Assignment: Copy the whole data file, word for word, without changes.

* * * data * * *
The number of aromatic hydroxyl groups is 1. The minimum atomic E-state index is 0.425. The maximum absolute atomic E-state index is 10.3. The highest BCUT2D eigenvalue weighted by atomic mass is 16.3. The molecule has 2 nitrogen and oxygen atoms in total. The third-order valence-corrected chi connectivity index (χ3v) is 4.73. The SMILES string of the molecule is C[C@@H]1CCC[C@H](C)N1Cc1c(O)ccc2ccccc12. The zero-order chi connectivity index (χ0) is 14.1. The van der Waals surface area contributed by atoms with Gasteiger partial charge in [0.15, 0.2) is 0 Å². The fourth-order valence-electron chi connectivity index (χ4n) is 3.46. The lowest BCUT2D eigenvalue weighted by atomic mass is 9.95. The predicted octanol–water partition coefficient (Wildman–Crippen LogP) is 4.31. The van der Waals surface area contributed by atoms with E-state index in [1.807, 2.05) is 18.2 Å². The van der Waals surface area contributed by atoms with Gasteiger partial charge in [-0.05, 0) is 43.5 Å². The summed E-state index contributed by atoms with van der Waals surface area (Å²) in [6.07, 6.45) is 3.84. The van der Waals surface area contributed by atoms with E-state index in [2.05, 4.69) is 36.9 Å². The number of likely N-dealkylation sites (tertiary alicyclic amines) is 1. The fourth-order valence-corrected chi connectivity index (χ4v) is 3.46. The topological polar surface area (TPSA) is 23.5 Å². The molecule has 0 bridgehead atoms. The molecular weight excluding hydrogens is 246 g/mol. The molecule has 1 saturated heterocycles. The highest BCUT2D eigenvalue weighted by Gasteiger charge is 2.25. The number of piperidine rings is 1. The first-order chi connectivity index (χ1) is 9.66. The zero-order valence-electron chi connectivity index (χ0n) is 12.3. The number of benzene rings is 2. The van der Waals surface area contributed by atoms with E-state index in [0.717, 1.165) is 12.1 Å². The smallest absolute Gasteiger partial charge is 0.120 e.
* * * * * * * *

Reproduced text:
The number of aromatic hydroxyl groups is 1. The minimum atomic E-state index is 0.425. The maximum absolute atomic E-state index is 10.3. The highest BCUT2D eigenvalue weighted by atomic mass is 16.3. The molecule has 2 nitrogen and oxygen atoms in total. The third-order valence-corrected chi connectivity index (χ3v) is 4.73. The SMILES string of the molecule is C[C@@H]1CCC[C@H](C)N1Cc1c(O)ccc2ccccc12. The zero-order chi connectivity index (χ0) is 14.1. The van der Waals surface area contributed by atoms with Gasteiger partial charge in [0.15, 0.2) is 0 Å². The fourth-order valence-electron chi connectivity index (χ4n) is 3.46. The lowest BCUT2D eigenvalue weighted by atomic mass is 9.95. The predicted octanol–water partition coefficient (Wildman–Crippen LogP) is 4.31. The van der Waals surface area contributed by atoms with E-state index in [1.807, 2.05) is 18.2 Å². The van der Waals surface area contributed by atoms with Gasteiger partial charge in [-0.05, 0) is 43.5 Å². The summed E-state index contributed by atoms with van der Waals surface area (Å²) in [6.07, 6.45) is 3.84. The van der Waals surface area contributed by atoms with E-state index in [2.05, 4.69) is 36.9 Å². The number of likely N-dealkylation sites (tertiary alicyclic amines) is 1. The fourth-order valence-corrected chi connectivity index (χ4v) is 3.46. The topological polar surface area (TPSA) is 23.5 Å². The molecule has 0 bridgehead atoms. The molecular weight excluding hydrogens is 246 g/mol. The molecule has 1 saturated heterocycles. The highest BCUT2D eigenvalue weighted by Gasteiger charge is 2.25. The number of piperidine rings is 1. The first-order chi connectivity index (χ1) is 9.66. The zero-order valence-electron chi connectivity index (χ0n) is 12.3. The number of benzene rings is 2. The van der Waals surface area contributed by atoms with E-state index in [0.717, 1.165) is 12.1 Å². The smallest absolute Gasteiger partial charge is 0.120 e.